This year, Finland has lost its triple-A credit rating. The European Commission has warned Helsinki about its rising debt and budget deficit, although last year the shortfall was equal to 2.7 percent of GDP, within the EU limit.

Still, public spending is 58 percent of GDP, the highest in the OECD group of developed economies. Exports remain 20 percent below their peak reached in 2007 before the global crisis erupted.

Resistance to austerity is considerable. In the last few months, parts of Helsinki have been brought to a standstill by protesting farmers driving tractors, while thousands of pensioners and students have also taken to streets.

Selin described the preliminary labour deal as “the lesser of two evils”, but said: “I have never seen the consensus model under such pressure. I have never seen so many demonstrations.”

“It’s not very Finnish,” she added.


Stubb acknowledges no one wants to bear the brunt of the reforms. “There is consensus in Finland that we need to turn the tide of debt, but there’s clearly no consensus on where we do those cuts,” he told Reuters.

He made clear the government dislikes “revolution” – forcing through reforms that could polarise society. “We decided that we’ll go through evolution, a bit by bit. But … you have to be pretty sure that you meet those targets, otherwise at the end of the day you’ll have to go for the revolution.”

Planned budget spending cuts would save 4 billion euros ($4.5 billion) by 2019, equal to 2 percent of GDP. Social and health reforms would cut 3 billion euros, or 1.5 percent of GDP, according to the OECD.

Stubb has warned that if the labour reforms are watered down when unions and employers negotiate the final deal, the government could try to force through more radical cuts.

Sipila and Stubb have to walk a political tightrope on each of the three reforms, facing infighting within the three-party centre-right coalition government and voters’ anger with planned spending cuts from education to child benefits.

Critics say Stubb is part of the problem. Many Finns are wary of the extrovert and social media-savvy politician, mistrusting his image as a right-wing ideologue. He even faces a possible challenge to his party leadership.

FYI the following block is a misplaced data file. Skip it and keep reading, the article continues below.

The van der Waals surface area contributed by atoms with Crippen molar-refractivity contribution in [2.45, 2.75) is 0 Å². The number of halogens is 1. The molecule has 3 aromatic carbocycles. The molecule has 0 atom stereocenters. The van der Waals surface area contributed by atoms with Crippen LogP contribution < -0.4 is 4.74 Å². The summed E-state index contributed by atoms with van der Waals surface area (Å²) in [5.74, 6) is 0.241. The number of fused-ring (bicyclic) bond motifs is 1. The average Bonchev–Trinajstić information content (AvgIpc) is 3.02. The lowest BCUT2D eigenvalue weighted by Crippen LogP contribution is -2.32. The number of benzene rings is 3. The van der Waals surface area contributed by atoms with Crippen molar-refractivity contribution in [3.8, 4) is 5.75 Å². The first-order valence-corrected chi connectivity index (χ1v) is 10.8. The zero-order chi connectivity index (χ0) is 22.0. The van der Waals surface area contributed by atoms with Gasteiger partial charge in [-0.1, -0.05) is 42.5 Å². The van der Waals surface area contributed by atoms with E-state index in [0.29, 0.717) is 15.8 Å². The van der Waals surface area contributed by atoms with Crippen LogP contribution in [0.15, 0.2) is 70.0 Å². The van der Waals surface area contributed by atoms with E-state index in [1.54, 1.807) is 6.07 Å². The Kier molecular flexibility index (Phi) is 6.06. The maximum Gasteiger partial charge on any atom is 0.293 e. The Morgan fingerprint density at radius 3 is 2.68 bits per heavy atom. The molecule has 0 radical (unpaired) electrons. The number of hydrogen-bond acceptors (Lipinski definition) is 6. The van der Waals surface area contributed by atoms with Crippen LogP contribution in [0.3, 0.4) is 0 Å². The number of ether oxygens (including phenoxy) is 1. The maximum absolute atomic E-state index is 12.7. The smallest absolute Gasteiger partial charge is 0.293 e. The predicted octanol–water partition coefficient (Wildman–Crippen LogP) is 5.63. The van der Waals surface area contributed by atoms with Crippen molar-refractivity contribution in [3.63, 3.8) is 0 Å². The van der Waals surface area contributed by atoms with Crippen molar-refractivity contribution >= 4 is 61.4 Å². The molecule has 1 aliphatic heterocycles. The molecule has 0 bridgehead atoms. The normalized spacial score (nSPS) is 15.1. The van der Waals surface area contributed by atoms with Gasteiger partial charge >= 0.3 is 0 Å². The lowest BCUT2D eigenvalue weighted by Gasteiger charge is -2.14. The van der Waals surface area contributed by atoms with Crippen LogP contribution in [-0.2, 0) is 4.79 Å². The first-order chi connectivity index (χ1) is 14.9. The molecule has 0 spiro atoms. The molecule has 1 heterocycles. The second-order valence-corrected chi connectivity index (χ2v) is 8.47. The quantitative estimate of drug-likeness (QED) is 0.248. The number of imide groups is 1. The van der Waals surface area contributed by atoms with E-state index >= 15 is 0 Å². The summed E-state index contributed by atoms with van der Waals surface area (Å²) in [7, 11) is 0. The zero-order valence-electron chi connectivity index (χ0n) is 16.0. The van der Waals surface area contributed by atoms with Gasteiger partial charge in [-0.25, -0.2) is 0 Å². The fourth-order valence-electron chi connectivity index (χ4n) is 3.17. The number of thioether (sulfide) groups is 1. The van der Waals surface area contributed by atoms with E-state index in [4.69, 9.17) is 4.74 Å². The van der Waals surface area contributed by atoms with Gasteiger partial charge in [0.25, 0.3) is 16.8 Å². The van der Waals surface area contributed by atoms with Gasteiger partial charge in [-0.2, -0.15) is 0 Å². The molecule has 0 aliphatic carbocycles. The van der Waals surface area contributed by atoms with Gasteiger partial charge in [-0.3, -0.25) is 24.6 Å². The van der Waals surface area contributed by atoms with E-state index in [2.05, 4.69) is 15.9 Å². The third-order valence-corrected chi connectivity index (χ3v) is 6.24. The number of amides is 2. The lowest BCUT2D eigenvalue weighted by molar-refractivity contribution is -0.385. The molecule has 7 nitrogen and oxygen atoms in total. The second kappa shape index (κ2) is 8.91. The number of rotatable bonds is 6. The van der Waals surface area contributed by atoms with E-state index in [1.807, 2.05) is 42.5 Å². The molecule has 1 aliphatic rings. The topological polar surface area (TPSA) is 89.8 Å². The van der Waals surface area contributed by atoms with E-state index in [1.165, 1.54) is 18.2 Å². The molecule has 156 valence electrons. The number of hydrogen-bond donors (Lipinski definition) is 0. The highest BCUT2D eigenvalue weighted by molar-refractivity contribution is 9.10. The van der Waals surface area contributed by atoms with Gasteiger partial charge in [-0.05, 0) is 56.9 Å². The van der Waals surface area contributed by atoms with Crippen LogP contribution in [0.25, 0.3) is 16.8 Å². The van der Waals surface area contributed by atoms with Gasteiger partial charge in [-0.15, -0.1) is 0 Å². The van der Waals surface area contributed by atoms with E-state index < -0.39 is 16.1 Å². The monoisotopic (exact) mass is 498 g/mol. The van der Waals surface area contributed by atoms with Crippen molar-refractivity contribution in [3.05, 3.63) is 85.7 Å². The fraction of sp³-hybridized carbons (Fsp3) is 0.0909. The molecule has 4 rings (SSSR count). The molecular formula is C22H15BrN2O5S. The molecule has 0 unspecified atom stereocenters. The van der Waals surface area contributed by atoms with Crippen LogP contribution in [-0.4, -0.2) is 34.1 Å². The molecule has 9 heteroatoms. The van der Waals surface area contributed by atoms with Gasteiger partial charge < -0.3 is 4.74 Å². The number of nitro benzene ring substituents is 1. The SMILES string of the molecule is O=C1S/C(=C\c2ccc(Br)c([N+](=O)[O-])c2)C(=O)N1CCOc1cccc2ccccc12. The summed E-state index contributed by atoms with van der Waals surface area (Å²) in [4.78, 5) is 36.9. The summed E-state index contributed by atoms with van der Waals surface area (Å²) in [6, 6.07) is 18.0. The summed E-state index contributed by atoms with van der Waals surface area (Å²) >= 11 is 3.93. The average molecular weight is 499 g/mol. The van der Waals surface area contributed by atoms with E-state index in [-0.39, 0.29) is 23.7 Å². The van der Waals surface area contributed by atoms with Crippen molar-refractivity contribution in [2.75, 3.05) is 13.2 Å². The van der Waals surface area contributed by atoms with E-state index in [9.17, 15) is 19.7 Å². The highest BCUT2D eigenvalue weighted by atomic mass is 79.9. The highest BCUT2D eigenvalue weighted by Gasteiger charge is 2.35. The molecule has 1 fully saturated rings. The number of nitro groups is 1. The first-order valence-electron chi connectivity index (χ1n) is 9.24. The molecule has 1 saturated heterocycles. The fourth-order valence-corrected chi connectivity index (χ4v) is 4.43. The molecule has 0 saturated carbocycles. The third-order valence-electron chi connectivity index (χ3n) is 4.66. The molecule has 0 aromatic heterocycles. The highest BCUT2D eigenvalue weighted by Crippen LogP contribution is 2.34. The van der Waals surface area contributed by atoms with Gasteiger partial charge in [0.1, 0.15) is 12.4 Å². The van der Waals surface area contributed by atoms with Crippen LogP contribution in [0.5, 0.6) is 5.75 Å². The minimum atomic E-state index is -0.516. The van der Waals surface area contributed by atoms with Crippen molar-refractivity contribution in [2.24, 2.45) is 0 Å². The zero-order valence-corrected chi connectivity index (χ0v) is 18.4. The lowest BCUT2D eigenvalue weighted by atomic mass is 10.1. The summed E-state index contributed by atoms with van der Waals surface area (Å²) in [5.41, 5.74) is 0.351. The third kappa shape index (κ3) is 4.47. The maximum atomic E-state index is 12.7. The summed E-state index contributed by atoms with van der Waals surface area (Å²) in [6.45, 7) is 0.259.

Stubb’s cherished labour deal cuts to the heart of Finnish welfare. If he gets his way, employees may work an extra 24 hours a year for no extra pay but with increased pension contributions. Beloved benefits, such as a 50-percent bonus on monthly pay in the summer holidays, may be trimmed.


“Finland has lost its values,” said Arto Annila, a physics professor who was among 75 academics at Helsinki University to be made redundant. Aged 53, it was the first time he has lost his job. “Before you had a sense these were jobs for life.”

Anger with these cuts – altogether about 980 jobs are going from the university’s staff – has helped the opposition centre-left Social Democrats rise to top in polls.

They advocate less austerity and more investment. “Europe has generally done too much cutting,” said Sanna Marin, 30-year-old SDP vice-chairwoman, who warns the coalition could fall before its term ends in 2019.

Her hometown suffers 18 percent unemployment. “I think we have the fiscal room to invest,” she said.

However, few economists see any magic wand to boost growth, given how few new industries are making up for weakness of Finland’s electronic and forestry exports.

“We are all clueless on how to get long term economic growth,” said Markus Jantti, a professor of public finances at Helsinki University.